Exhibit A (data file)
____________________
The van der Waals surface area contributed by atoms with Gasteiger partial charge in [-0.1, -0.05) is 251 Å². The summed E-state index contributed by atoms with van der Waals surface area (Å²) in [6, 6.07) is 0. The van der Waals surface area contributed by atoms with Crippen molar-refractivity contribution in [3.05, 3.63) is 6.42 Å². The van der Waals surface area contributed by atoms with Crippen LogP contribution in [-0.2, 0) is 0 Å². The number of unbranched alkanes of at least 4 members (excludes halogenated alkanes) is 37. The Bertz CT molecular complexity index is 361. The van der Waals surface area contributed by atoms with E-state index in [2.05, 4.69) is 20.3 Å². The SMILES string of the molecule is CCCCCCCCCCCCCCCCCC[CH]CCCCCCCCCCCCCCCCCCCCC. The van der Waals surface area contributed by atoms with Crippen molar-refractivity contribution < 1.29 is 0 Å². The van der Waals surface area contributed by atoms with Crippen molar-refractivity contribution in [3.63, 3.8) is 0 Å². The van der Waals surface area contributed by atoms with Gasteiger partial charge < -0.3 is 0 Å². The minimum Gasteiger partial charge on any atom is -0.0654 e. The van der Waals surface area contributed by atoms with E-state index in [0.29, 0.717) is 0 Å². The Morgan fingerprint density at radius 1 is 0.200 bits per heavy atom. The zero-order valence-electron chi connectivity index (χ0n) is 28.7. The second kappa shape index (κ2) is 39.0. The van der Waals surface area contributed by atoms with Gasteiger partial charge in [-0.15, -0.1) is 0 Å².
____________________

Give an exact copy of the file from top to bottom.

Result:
The van der Waals surface area contributed by atoms with Gasteiger partial charge in [-0.1, -0.05) is 251 Å². The summed E-state index contributed by atoms with van der Waals surface area (Å²) in [6, 6.07) is 0. The van der Waals surface area contributed by atoms with Crippen molar-refractivity contribution in [3.05, 3.63) is 6.42 Å². The van der Waals surface area contributed by atoms with Crippen LogP contribution in [-0.2, 0) is 0 Å². The number of unbranched alkanes of at least 4 members (excludes halogenated alkanes) is 37. The Bertz CT molecular complexity index is 361. The van der Waals surface area contributed by atoms with E-state index in [2.05, 4.69) is 20.3 Å². The SMILES string of the molecule is CCCCCCCCCCCCCCCCCC[CH]CCCCCCCCCCCCCCCCCCCCC. The van der Waals surface area contributed by atoms with Crippen molar-refractivity contribution < 1.29 is 0 Å². The van der Waals surface area contributed by atoms with Crippen molar-refractivity contribution in [3.63, 3.8) is 0 Å². The van der Waals surface area contributed by atoms with Gasteiger partial charge < -0.3 is 0 Å². The minimum Gasteiger partial charge on any atom is -0.0654 e. The van der Waals surface area contributed by atoms with E-state index in [0.29, 0.717) is 0 Å². The Morgan fingerprint density at radius 1 is 0.200 bits per heavy atom. The zero-order valence-electron chi connectivity index (χ0n) is 28.7. The second kappa shape index (κ2) is 39.0. The van der Waals surface area contributed by atoms with Gasteiger partial charge in [-0.15, -0.1) is 0 Å².